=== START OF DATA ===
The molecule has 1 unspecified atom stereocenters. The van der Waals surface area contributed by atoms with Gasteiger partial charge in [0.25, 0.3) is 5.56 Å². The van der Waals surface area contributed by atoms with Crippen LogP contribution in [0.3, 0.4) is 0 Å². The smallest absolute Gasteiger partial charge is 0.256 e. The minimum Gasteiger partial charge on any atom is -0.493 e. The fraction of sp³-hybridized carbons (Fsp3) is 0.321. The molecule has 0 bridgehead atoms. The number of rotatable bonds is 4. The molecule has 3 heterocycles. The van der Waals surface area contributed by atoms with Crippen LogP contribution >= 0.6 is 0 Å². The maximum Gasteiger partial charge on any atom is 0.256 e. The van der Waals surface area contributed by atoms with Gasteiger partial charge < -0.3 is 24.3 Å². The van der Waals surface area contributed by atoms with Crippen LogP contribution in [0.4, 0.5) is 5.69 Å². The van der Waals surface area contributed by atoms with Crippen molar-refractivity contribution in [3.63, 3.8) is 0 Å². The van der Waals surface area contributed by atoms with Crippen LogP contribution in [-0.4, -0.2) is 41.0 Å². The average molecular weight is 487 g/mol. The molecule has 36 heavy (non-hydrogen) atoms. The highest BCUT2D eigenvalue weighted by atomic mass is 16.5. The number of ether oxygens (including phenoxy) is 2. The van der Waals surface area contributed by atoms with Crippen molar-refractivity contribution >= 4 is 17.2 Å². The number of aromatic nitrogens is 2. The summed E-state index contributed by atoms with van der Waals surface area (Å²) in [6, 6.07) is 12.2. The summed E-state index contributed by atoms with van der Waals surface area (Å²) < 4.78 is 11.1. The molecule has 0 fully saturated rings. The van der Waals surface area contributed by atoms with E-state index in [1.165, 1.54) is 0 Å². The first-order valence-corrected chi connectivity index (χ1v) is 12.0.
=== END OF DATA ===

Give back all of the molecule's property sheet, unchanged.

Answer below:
The molecule has 1 unspecified atom stereocenters. The van der Waals surface area contributed by atoms with Gasteiger partial charge in [0.25, 0.3) is 5.56 Å². The van der Waals surface area contributed by atoms with Crippen LogP contribution in [0.3, 0.4) is 0 Å². The smallest absolute Gasteiger partial charge is 0.256 e. The minimum Gasteiger partial charge on any atom is -0.493 e. The fraction of sp³-hybridized carbons (Fsp3) is 0.321. The molecule has 0 bridgehead atoms. The number of rotatable bonds is 4. The molecule has 3 heterocycles. The van der Waals surface area contributed by atoms with Crippen LogP contribution >= 0.6 is 0 Å². The maximum Gasteiger partial charge on any atom is 0.256 e. The van der Waals surface area contributed by atoms with Gasteiger partial charge < -0.3 is 24.3 Å². The van der Waals surface area contributed by atoms with Crippen LogP contribution in [0.4, 0.5) is 5.69 Å². The van der Waals surface area contributed by atoms with Crippen molar-refractivity contribution in [3.63, 3.8) is 0 Å². The van der Waals surface area contributed by atoms with Crippen LogP contribution in [-0.4, -0.2) is 41.0 Å². The average molecular weight is 487 g/mol. The molecule has 36 heavy (non-hydrogen) atoms. The highest BCUT2D eigenvalue weighted by atomic mass is 16.5. The number of ether oxygens (including phenoxy) is 2. The van der Waals surface area contributed by atoms with Crippen molar-refractivity contribution >= 4 is 17.2 Å². The number of aromatic nitrogens is 2. The summed E-state index contributed by atoms with van der Waals surface area (Å²) in [6, 6.07) is 12.2. The summed E-state index contributed by atoms with van der Waals surface area (Å²) < 4.78 is 11.1. The molecule has 0 fully saturated rings. The van der Waals surface area contributed by atoms with E-state index in [1.165, 1.54) is 0 Å². The first-order valence-corrected chi connectivity index (χ1v) is 12.0.